# Base Ten

Shodor > Interactivate > Discussions > Base Ten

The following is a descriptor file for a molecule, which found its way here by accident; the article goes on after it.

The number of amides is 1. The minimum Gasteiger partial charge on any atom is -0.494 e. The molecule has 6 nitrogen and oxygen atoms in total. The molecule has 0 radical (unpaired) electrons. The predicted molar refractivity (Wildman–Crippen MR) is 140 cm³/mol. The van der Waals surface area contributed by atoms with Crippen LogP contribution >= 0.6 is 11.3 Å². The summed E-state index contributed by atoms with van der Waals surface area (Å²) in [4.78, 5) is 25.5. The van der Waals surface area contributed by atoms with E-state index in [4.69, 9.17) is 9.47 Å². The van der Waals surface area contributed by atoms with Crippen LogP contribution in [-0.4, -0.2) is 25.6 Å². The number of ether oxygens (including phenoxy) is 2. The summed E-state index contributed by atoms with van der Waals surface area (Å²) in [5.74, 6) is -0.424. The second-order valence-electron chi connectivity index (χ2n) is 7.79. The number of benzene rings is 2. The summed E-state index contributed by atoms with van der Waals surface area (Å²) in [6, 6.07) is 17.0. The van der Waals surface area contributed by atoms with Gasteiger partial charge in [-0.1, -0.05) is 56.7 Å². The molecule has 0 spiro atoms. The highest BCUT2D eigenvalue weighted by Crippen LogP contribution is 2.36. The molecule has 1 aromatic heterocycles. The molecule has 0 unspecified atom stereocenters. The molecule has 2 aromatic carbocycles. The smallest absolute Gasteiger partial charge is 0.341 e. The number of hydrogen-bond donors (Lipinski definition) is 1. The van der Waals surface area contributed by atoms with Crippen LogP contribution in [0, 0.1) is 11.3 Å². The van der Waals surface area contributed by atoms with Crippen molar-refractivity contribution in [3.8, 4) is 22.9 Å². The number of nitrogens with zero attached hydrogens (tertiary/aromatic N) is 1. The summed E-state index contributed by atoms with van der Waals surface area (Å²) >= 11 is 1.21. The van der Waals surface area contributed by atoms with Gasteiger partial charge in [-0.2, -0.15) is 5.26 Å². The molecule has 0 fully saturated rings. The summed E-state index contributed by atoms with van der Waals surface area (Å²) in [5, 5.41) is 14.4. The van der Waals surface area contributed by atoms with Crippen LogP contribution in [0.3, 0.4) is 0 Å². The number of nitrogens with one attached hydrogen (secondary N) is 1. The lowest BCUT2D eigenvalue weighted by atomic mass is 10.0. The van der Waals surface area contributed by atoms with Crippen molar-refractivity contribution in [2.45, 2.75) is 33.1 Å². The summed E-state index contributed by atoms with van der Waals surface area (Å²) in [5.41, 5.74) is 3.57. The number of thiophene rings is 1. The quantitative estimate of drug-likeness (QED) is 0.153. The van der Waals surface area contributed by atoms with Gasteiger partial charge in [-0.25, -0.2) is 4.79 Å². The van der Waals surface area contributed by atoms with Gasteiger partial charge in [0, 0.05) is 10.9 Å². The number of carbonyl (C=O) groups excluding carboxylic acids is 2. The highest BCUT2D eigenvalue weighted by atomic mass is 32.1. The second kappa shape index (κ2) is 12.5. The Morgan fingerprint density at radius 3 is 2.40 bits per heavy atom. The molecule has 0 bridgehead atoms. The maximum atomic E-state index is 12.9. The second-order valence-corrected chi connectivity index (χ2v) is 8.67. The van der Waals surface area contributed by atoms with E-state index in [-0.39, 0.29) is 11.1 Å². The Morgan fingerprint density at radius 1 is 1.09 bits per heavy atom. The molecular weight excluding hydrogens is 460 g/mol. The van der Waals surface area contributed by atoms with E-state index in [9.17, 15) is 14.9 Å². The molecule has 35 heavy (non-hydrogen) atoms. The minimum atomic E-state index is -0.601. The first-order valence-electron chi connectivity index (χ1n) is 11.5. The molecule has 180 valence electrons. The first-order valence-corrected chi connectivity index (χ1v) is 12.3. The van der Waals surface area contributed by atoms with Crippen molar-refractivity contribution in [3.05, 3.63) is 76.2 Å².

Mentor: Tell me what you know about base ten. Student: I know about base ten blocks. Mentor: Then tell me about those. Student: You use them to show numbers. There are little cubes, those represent 1. Then there are long sticks that have ten of the cubes in them. Those represent 10. Then there are these squares that have ten of the sticks in them. They represent 100. Mentor: That's exactly right. But how do you use them to show numbers? Student: You take some sticks, let's use 4. That means that you have 40. Mentor: How do you know it's 40? Student: Because it's 4 groups of ten. That's 4 x 10 = 40. There are 40. Mentor: So you have 40. Now what? Student: Then you could add 4 of the cubes. If you put the 4 sticks with the 4 cubes, you get a number: 44. Mentor: You've got it, exactly. To do that, you're using base 10. That just means that there will be 10 cubes in your sticks and 10 sticks in your square, and so on. Student: But why do we need a fancy name for that? Everyone knows there are 10. Mentor: Imagine that I had something I called "base two blocks". How many cubes would make up a stick then? Student: I don't know. Probably 2. Mentor: That's right! In base 2, there are 2 cubes in a stick, and 2 sticks in a square. Imagine that you had 3 cubes in base 10. How would you show this in base 2? Student: Well, you'd have to put 2 of the cubes together to make a stick. Then you'd have a leftover cube. Mentor: Right! What would you call that number you just showed me with base 2 blocks? Student: It's 3. Mentor: No, it's not 3. In base 2, 3 doesn't exist. Think about sticks and cubes again. Pretend like that stick is just like a base 10 stick. What would you call the number? Student: In base 10, if you have 1 stick and 1 cube, you put the 1 for the stick in the ten's place, and the 1 for the cube in the one's place and you get 11. But it's not 11, so I don't know what to do. Mentor: You do it exactly like that. In base 2, you count the sticks, and put that number in something we'll call the two's place. Then count the cubes and put that number in the one's place. Student: But it's not eleven! Mentor: It's not eleven in base 10, no. We know that it's 3. But in base 2, we write the number like this: 11. Do you understand? Student: I think so. If we were writing the number 2 in base two, would we write it like this: 10? Mentor: Exactly. Now you're ready to try more difficult numbers!